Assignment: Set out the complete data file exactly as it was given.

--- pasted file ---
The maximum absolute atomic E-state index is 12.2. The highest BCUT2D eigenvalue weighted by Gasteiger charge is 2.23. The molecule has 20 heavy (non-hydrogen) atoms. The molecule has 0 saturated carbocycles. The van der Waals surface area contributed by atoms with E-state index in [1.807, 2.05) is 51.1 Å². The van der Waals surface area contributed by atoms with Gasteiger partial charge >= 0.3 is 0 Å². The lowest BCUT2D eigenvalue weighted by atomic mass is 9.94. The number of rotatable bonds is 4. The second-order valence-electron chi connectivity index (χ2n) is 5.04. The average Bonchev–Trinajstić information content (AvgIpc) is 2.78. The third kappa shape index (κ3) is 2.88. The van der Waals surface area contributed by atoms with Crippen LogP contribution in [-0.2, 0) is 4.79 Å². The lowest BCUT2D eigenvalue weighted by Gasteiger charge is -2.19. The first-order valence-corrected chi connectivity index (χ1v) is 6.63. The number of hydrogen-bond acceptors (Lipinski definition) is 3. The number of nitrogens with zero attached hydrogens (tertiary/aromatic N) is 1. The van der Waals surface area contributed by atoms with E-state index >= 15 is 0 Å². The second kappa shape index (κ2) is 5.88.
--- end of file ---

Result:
The maximum absolute atomic E-state index is 12.2. The highest BCUT2D eigenvalue weighted by Gasteiger charge is 2.23. The molecule has 20 heavy (non-hydrogen) atoms. The molecule has 0 saturated carbocycles. The van der Waals surface area contributed by atoms with E-state index in [1.807, 2.05) is 51.1 Å². The van der Waals surface area contributed by atoms with Gasteiger partial charge >= 0.3 is 0 Å². The lowest BCUT2D eigenvalue weighted by atomic mass is 9.94. The number of rotatable bonds is 4. The second-order valence-electron chi connectivity index (χ2n) is 5.04. The average Bonchev–Trinajstić information content (AvgIpc) is 2.78. The third kappa shape index (κ3) is 2.88. The van der Waals surface area contributed by atoms with Crippen LogP contribution in [-0.2, 0) is 4.79 Å². The lowest BCUT2D eigenvalue weighted by Gasteiger charge is -2.19. The first-order valence-corrected chi connectivity index (χ1v) is 6.63. The number of hydrogen-bond acceptors (Lipinski definition) is 3. The number of nitrogens with zero attached hydrogens (tertiary/aromatic N) is 1. The van der Waals surface area contributed by atoms with E-state index >= 15 is 0 Å². The second kappa shape index (κ2) is 5.88.